An individual can file for Chapter 7 bankruptcy if his income is not over a certain amount and he passes the "means test," according to Nolo. If the individual has filed a previous bankruptcy within a certain period of time, the court is likely to dismiss the bankruptcy case.Continue Reading
If a filer's income is more than the median income in his residential state, the court may want to look at how much disposable income the filer has left after paying his "allowed" monthly expenses, such as food and rent, says FindLaw. The court is going to determine if the applicant has enough money to pay some of his unsecured creditors by filing a Chapter 13 bankruptcy petition instead. If the applicant has a certain amount of money left over to pay some of his unsecured creditors, then the court dismisses the current Chapter 7 bankruptcy filing.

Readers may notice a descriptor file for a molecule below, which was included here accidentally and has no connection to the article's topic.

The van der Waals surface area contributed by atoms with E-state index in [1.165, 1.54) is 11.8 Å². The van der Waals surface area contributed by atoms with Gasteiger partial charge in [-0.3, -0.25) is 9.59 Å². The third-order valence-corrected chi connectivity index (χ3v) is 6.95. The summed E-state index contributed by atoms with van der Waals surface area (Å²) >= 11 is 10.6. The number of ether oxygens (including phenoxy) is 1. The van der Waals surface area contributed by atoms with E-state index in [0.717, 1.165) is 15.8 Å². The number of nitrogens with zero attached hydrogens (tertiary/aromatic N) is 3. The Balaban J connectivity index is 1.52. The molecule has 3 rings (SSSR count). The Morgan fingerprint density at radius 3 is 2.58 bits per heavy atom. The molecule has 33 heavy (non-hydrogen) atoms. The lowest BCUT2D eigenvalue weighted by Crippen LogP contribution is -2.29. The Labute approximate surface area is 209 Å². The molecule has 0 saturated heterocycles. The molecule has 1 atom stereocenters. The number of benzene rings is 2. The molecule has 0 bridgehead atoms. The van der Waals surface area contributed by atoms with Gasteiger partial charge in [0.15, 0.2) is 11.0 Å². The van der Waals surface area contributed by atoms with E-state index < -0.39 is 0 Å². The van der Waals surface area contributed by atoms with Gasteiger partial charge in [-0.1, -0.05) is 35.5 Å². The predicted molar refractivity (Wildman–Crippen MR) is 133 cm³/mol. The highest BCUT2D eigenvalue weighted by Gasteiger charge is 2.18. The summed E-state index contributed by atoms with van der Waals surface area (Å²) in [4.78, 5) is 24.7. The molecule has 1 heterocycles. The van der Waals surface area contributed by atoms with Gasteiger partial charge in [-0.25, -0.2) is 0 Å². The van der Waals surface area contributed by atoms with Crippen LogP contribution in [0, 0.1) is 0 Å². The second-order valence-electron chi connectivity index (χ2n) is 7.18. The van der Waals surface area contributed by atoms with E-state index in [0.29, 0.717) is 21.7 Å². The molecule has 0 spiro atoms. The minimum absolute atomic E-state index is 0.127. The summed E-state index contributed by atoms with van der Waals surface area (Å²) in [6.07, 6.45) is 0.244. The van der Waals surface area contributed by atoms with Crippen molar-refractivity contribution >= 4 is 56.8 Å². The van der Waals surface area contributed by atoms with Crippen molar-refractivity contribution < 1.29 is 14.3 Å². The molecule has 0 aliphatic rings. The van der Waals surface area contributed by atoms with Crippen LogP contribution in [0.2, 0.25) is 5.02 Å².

As of 2015, if an applicant discharged a debt under Chapter 7 within the past eight years of his application to file again, or had a debt discharged under a Chapter 13 bankruptcy within the past six years, the applicant is ineligible for Chapter 7. The time begins on the date that the applicant filed for the previous bankruptcy, according to FindLaw.Learn more about Law